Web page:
Cultural Carnage and the Triumph of the Spirit

Sometimes, at the moment of death, a human being becomes immortal. Their spirit triumphs over their mortality. Thus it was this week for the tortured keeper of the treasures of the ancient city of Palmyra.

Three months ago Islamic State fighters overran it.

This week, Khalid al-Assad, the 82-year-old archaeologist who was instrumental in the effort to save the site’s priceless antiquities, was publicly beheaded and his headless corpse hung from the remains of a Roman column.

He endured torture for a month, but still refused to disclose where the city’s sacred relics had been hidden.

Cultural Carnage

“His work will live on far beyond the reach of these extremists,” said UNESCO’s Director-General, Irina Bokova. ”They murdered a great man, but they will never silence history.”

Before being seized and tortured by Islamic State, he was urged by fellow archaeologists in the Syrian capital, Damascus, to flee for his life. He is reported to have told them he was born in Palmyra, had devoted his life to the world heritage site and would die there.

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Dialogue on the global challenge of Islamophobia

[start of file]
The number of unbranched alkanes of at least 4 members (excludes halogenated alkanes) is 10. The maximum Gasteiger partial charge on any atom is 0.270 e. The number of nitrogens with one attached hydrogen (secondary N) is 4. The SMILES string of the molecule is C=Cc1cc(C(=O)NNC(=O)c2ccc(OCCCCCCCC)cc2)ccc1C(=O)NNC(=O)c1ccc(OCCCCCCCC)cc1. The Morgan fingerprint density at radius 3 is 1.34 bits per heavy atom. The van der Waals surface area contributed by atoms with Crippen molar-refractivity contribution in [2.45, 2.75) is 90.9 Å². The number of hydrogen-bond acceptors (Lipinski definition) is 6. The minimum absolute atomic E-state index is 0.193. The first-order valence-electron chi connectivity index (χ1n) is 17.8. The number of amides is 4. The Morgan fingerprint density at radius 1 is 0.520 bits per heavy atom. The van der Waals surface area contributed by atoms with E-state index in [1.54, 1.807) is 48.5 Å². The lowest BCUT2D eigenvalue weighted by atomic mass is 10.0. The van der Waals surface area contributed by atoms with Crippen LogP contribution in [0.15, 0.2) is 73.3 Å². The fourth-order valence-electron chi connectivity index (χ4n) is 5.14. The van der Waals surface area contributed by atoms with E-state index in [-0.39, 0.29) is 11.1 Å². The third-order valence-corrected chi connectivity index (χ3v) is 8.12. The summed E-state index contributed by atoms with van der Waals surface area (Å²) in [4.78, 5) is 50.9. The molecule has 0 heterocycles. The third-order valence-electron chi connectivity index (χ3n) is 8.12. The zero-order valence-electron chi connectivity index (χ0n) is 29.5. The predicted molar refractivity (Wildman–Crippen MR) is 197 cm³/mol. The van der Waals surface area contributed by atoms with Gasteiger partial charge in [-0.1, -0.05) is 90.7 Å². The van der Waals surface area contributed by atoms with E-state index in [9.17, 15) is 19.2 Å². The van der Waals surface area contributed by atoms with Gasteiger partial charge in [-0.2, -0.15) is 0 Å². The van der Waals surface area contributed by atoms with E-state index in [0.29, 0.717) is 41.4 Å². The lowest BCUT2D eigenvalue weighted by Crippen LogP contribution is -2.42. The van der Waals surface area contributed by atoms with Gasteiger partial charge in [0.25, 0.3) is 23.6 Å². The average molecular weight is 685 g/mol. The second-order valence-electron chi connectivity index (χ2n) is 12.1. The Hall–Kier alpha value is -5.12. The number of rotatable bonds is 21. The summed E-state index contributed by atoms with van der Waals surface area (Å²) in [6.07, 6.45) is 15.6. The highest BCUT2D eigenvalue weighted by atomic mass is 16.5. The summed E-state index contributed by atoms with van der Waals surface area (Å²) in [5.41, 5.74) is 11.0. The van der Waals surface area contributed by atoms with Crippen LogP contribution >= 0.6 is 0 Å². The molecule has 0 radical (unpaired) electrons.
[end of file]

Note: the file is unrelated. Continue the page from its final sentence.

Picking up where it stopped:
I am deeply concerned about the global challenge of the spread of Islamophobia. There is a compelling need for the international community to understand and meet this challenge, just as surely as it would need to combat any epidemic that threatens the well-being of humanity.


Recently, I was invited to speak about religious conflict in today’s world at one of Morocco’s leading universities. This place of higher learning, Al Akhawayn University, belongs to the same international network, the Council of Independent Colleges, as Naropa University.

It is an independent, public, coeducational university established by Royal Decree to promote “the values of human solidarity and tolerance”. So it was a truly appropriate setting in which to talk about religious hatred.

I spoke from the perspective of two leadership positions I hold. I am the Chair of the International Working Group on Sri Lanka. It that works working for a just, peaceful and equitable resolution to the continuing conflicts in that country. In the last two years there have been more than 300 attacks on mosques, businesses and homes of Sri Lanka’s Muslim population – as well as attacks on other religious minorities. It deeply saddens me to say that these have been led, in many cases, by Buddhist monks and carried out in the name of Buddhism.

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